The feeling I got was that the place made me so comfortable that I I just wanted to fall asleep and never wake up.  I mean, as I sat there with my grandad, making small talk with my limited vocabulary about the weather, why I didn’t yet have a drivers’ license, how my younger sister and my cousin had theirs’, and how those people in the next bed wouldn’t shut up (it’s okay, they understand even less Chinese than me), the feeling I got was that if I was lying in the bed, I’d probably be contemplating my death.  It was that relaxing.  The way that the walls were painted.  The way that the lighting was set.

And I suppose some people appreciate that kind of setting because it’s not stressful, but I can’t help but feel as if it’s something sinister. Like the lull of a Siren or something.  If I was hanging on the 50 50 in that bed, and I had the choice between fighting whatever was killing me and just giving into eternal slumber, man, in that place, would I ever choose eternal slumber.  It was as if the tao of that place was decidedly umbilical or something.  It was a very unnerving feeling.

Thankfully, my grandad’s doing better.  They haven’t quite figured out what’s wrong with him yet, but thankfully, it’s not his heart.  He looks a lot better because the oxygen makes it easier for him to breathe and he’s been eating more.  Sleep is an issue because there’s always so much going on in the next bed, but anyhow.


Of all things, when I walked into the hospital my mission was to take some pictures.  I had completely forgotten my other primary objective, which was to bring my grandfather a new toothbrush.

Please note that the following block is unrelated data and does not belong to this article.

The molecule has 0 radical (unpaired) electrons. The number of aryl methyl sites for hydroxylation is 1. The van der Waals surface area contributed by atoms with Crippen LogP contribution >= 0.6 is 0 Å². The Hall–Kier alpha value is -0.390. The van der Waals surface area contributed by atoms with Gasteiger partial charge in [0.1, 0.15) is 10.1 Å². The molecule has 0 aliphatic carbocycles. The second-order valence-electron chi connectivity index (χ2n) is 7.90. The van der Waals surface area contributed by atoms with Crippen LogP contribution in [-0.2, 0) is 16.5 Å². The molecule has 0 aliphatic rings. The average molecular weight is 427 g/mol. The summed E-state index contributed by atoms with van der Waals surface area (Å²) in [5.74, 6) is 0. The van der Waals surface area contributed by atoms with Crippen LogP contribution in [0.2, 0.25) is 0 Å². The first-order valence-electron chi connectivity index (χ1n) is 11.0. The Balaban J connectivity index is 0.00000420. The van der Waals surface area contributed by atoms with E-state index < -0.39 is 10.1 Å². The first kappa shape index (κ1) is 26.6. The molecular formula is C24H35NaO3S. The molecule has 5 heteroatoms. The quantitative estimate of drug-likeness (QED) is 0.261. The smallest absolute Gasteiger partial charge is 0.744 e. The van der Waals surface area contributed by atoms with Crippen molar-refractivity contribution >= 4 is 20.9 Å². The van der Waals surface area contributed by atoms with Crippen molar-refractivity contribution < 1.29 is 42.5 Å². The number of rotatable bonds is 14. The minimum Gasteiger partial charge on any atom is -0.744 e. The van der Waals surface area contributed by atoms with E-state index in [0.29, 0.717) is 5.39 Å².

But while I was there, I kept thinking to myself– when could I take this picture?

In a strange way I just felt too opressed to actually do it.  I had my camera in my bag, and I also had my cellphone, which would have been a lot more discreet, but I couldn’t bring myself to do it.  Just… the place… it didn’t feel right.

It felt like whatever was in this place should stay in this place.  I’m not particularly superstitious, but for some reason the sense I got was that if I didn’t have to, I shouldn’t risk stepping on any toes, proverbial or otherwise.

So I didn’t take any pictures.

I was telling myself though that I really wanted to, because who ever takes pictures of their grandfather in a hospital?


I’m not like some wartime photojournalist, but when I take pictures, I’ve always of the opinion that we should keep it real.

We’ve got albums upon albums at home with pictures from Thanksgiving, Christmas, New Years, what have you, where the whole family is lined up and smiling or faking a smile for the camera.  You can compare them from set to set to see whose haircuts have changed and, in the earlier years, how tall who’s son or daughter has grown.

But that’s all boring.  I think the thing about a picture is that it captures a moment, it freezes time.  Not that everyting taken in a picture has to be moving, but if you make everyone stand still and pose then it’s not really capturing anything, at least, not in the sense that anything is running away.

You can take pictures but the ones that I appreciate aren’t the ones that demonstrate technique so much as a feeling, whatever that is.  It has to have a memory.

But how do you take pictures of bad memories?

Some of my favorite pictures were taken during times of dissapointment.  There’s, for example,  a bunch of pictures from training during the Metropolitain Challenge of such mishaps.  My bike, covered in dirt and my legs torn up after a crash off a hillside during training.  Henry, lying in a ditch clutching his cramped leg with his teeth grinding in a scream.